And then there are plurals -- which are also "usually" and "sometimes".
Hmmm... I'm pretty sure mastery of noun gender / plural will be mine only with the aid of the time honored 3 X 5 index card – I am scribbling index cards when I read TAZ, when I listen to streaming SWR2, and when I do Duo. Whenever there's a spare moment, I review a few cards. For me at least, this ancient study aid has worked exceptionally well and I recommend it.
Relic of the stone age that I am, a computer program to replace the cards never ocurred to me. :-( I'll have to find one for the iPad. Thanks for the tip.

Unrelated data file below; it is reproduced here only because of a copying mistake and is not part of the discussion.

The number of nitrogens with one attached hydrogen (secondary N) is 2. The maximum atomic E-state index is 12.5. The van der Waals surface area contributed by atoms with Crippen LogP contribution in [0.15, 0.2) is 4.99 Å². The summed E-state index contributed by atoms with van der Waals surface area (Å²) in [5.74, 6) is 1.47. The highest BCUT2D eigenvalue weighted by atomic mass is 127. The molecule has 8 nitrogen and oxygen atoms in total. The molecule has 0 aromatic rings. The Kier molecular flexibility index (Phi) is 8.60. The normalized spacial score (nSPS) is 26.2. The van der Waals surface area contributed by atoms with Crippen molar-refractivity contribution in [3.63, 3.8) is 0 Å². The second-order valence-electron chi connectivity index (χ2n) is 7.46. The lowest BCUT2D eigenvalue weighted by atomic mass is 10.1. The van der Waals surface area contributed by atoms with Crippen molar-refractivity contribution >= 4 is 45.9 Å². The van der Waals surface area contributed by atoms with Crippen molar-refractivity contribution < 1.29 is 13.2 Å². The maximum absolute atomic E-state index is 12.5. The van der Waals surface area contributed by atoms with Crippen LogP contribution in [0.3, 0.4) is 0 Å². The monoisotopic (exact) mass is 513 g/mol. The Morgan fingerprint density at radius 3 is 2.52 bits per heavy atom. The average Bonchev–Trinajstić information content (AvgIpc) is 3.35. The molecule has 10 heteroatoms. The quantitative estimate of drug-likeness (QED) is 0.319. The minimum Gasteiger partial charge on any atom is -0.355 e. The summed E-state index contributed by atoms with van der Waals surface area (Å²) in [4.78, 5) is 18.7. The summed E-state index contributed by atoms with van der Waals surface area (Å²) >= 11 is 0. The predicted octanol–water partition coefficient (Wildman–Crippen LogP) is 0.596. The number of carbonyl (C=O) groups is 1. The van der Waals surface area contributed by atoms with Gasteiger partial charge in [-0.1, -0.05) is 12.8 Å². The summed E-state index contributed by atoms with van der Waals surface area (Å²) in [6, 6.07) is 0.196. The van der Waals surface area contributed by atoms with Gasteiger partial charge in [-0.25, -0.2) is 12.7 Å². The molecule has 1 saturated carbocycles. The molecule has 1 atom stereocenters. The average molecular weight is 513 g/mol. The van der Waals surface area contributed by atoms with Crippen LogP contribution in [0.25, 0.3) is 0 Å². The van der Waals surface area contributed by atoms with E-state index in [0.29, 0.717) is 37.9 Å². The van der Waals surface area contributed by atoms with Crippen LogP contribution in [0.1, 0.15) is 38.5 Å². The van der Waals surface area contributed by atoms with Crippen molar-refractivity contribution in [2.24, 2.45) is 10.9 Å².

It can be a bit of a pig to get started with, if you try to do anything at all fancy.
It has a thing called a "note type" that is really the template for the card. "Basic" has two fields, "back" and "front". If you stick with that, life is much easier. You can create a list of cards in a text editor, and separate the fields with semi-colons, like this:
Punkt; der Punkt - die Punkte - the point
Ferien; die Ferien (pl only) - the vacation
Mond; der Mond, die Monde - the moon
If you want to have semi-colons inside your fields, you can separate your fields with a tab instead of a semi-colon.
Save it to a file called, for instance, "german_genders.txt", and then you can import it into anki. You can add more cards directly into Anki, and you can also import more from a file.
Anki can do much fancier things than that, but let's just say the user interface isn't the friendliest.
It will also sync your work very nicely between devices.